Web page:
I'm going to have to watch it again. I love that.

When I turned 50 I sent out an invitation and I created a family tree. And it speaks for itself. And that was a long time ago. I think we've always created an environment of freedom. We've always created an open minded environment where we never treated people with anything less than dignity. And this was not the case in the restaurant business when I was working in these restaurants. So the lessons I learned when I decided to open my own restaurant was I'm going to treat people with respect and dignity. And that's what I meant earlier. There were so many stupid people.

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[Drew at Tribeca Grill by Daniel Krieger]

You're not just talking about how you treat your staff; you're talking about the customers as well?
I'm talking about everything. We changed the outlook. We raised the bar from a culinary standpoint, but we also abdicated this sort of dominant role of hiding the chef. And now, I'm very proud to be able to say my restaurants are chef driven, because I believe that. And when I go to a restaurant, I want to know who's cooking. I want to know who the personalities are.

Let's talk about Tribeca. I was interviewing David and Karen Waltuck recently and we were actually drawing this comparison between Brooklyn today and downtown in the late '70s, early '80s, the comparison being affordability for a young restaurateur. Can you just speak to for a minute about when you came down to Tribeca, what was it like? What did people say to you? What was the reaction you got when you told people where you were going to open your first restaurant?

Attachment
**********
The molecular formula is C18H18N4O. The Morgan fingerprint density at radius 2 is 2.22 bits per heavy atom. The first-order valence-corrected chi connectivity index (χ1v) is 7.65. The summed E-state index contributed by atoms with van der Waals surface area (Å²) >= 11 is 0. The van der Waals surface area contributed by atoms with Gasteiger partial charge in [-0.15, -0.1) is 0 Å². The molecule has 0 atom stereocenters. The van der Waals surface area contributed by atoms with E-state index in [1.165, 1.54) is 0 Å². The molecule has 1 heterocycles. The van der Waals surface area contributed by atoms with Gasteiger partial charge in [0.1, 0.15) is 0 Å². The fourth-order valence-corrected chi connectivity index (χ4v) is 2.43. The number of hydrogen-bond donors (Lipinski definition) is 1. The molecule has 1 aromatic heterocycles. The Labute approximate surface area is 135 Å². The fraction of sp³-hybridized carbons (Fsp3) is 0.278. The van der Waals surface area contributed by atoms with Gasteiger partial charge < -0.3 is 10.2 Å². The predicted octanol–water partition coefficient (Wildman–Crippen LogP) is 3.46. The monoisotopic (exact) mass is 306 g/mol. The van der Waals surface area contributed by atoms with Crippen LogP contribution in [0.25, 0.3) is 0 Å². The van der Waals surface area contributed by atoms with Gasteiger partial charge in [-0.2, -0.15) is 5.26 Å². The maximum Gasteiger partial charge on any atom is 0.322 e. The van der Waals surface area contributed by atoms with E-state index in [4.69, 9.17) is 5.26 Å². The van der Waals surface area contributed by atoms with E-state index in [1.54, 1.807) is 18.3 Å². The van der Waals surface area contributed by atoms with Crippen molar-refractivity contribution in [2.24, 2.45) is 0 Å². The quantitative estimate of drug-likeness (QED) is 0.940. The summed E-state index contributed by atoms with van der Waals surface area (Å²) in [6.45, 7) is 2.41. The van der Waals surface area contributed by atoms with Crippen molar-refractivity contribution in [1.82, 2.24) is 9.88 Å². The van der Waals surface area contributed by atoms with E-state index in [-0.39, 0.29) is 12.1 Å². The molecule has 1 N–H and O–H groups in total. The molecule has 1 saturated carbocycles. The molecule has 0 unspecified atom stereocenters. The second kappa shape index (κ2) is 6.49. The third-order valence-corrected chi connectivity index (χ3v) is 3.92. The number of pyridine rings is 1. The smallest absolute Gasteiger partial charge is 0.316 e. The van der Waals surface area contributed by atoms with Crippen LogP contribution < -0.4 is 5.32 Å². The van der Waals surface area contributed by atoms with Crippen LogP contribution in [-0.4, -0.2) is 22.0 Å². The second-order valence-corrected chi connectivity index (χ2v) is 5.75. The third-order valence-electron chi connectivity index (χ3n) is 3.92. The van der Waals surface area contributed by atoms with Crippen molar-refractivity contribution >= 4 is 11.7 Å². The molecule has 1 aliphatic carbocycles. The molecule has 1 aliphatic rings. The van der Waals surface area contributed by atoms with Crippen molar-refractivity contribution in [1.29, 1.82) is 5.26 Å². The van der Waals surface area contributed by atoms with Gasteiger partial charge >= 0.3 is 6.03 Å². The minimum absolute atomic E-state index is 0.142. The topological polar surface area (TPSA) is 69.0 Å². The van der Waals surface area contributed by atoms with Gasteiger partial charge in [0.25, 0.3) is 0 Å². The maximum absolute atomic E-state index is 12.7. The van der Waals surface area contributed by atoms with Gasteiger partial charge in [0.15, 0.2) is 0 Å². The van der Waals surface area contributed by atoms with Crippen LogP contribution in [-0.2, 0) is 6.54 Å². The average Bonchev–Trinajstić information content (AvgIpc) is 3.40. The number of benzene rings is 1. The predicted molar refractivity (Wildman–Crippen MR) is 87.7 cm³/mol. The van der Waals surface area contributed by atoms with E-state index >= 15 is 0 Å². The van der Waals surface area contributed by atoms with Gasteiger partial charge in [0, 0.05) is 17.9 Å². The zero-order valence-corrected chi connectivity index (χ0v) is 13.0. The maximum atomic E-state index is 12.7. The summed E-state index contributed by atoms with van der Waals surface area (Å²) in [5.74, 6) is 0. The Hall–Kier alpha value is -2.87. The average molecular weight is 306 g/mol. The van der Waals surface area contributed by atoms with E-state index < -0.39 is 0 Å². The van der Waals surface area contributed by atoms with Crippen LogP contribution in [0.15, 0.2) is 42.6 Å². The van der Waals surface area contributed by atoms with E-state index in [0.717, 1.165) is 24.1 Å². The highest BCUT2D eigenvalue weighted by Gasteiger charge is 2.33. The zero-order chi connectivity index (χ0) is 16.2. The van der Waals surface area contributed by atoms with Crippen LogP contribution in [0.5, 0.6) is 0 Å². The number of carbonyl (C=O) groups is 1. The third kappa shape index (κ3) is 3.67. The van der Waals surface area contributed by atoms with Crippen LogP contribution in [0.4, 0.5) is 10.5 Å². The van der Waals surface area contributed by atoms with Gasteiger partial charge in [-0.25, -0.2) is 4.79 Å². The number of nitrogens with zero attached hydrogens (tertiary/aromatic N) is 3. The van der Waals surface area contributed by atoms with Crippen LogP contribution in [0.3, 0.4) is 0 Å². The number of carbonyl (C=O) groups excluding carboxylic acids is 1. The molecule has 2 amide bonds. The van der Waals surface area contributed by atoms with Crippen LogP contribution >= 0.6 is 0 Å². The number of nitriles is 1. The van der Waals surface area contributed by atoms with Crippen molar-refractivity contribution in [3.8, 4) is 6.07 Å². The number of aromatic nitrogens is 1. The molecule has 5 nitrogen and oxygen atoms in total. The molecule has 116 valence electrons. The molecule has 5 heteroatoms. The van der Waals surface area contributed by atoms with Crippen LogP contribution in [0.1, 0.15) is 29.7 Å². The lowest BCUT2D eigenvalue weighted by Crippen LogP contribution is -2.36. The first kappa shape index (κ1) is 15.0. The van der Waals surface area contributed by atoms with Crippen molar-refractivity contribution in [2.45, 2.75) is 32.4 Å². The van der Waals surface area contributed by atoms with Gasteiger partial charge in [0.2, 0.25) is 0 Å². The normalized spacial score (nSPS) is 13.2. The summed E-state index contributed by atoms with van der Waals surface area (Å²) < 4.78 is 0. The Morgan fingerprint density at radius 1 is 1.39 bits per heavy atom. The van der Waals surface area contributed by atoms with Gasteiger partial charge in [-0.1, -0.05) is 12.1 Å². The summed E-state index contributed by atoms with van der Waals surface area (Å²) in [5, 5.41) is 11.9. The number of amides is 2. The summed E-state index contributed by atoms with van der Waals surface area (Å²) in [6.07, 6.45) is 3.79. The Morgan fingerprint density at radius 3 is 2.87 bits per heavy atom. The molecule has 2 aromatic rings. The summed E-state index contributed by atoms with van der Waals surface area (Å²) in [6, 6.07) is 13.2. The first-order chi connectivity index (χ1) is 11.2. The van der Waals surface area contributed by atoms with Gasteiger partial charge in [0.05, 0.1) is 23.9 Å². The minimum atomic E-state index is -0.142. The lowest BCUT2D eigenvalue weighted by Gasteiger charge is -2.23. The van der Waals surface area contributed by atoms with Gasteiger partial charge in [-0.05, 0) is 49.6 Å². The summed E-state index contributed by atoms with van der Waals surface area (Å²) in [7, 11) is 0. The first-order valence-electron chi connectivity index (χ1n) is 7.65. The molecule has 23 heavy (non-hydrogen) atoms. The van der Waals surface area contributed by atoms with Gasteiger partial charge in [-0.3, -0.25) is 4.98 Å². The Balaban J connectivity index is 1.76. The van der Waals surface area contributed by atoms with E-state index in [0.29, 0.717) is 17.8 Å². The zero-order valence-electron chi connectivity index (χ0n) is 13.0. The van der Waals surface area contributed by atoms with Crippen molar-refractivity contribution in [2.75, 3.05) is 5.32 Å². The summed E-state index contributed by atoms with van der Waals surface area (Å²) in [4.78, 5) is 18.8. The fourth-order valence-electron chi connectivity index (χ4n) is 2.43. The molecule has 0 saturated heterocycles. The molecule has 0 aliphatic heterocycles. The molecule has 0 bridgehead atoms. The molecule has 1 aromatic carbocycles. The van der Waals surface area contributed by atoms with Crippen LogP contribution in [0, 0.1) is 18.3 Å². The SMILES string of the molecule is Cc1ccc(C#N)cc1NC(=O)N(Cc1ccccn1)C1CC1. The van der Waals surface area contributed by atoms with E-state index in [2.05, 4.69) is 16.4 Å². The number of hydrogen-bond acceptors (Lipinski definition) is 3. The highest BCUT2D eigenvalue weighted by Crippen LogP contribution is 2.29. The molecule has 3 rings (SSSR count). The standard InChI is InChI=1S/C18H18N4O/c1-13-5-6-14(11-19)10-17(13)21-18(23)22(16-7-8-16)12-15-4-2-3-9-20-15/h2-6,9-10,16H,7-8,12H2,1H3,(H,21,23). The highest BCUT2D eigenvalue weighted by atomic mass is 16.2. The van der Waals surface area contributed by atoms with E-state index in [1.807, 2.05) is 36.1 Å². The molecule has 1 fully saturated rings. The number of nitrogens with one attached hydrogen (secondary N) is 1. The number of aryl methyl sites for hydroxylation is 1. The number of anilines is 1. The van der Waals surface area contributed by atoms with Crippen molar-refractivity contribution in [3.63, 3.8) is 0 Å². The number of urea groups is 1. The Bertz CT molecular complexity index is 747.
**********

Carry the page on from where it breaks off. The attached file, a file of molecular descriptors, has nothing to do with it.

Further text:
There was nobody to talk to. You know, part of the great part of discovery in dining is finding a place in the middle of no place and unexpectedly it's great.

So when I would read business opportunities in the New York Times and I saw I think it was 1,500 square feet for $1,500 a month on West Broadway. I was like, "West Broadway? I'm down there. That's, like, the cool area, but it's cool in SoHo." And then below there's a little park that separates Canal Street and TriBeCa and everything.

So I found this space, 239 West Broadway, and it was very Chanterelle like. And Chanterelle was 1979 on the corner of Greene and Grand, this great corner. And I said, "This space reminds me a little of Chanterelle." It wasn't anywhere near as nice. But I said, if they can do something like what they had accomplished, that gave me the courage. And I signed the lease. I said, "I can afford $18,000 a year."I didn't have a pot to piss in, but — and then, I decided to start designing the space.

Then miraculously, there's an L shaped configuration to the building, and there was a woodworking shop on White Street and they didn't renew their lease so I took another 2,000 square feet for $2,000 a month. That's $12 a square foot if you're doing the math. Imagine that: $12 a square foot. And that was a lot of money back then. And that's when I opened Montrachet with very limited funds.

But the answer to the question is really I wanted to go in with as little risk as possible. I would have loved to live on Park Avenue, have a business on Madison Avenue. I couldn't afford the rent. So my whole experience has been, if you build it, they will come. If it's good enough, they will come.

You know, my mother was an actress who later became a casting director. When you cast a movie or a commercial or play, you have to find the right person. So in terms of Montrachet and Bouley, in terms of Nobu, in terms of Bâtard, I believe genetically somewhere I share my mother's talent as a casting person, because if you look at that family tree, if you look at the lineage, if you look at what I've said and what I've done, I've worked with talented people because it's not like, "Oh, he had a career over there, and let me see if I can steal that guy from this organization." And trust me, there's been a number of incidences, well documented of course, that I've gotten into beefs about. But I'm at the stage where I want to feel that it's organic, that we did this the right way.

Head over to Toqueland to read more of Andrew Friedman's thoughts about Drew Nieporent.

· Previously: Drew Nieporent on Montrachet, Corton, and Bâtard [~ENY~]
· All Editions of Kitchen Time Machine [~ENY~]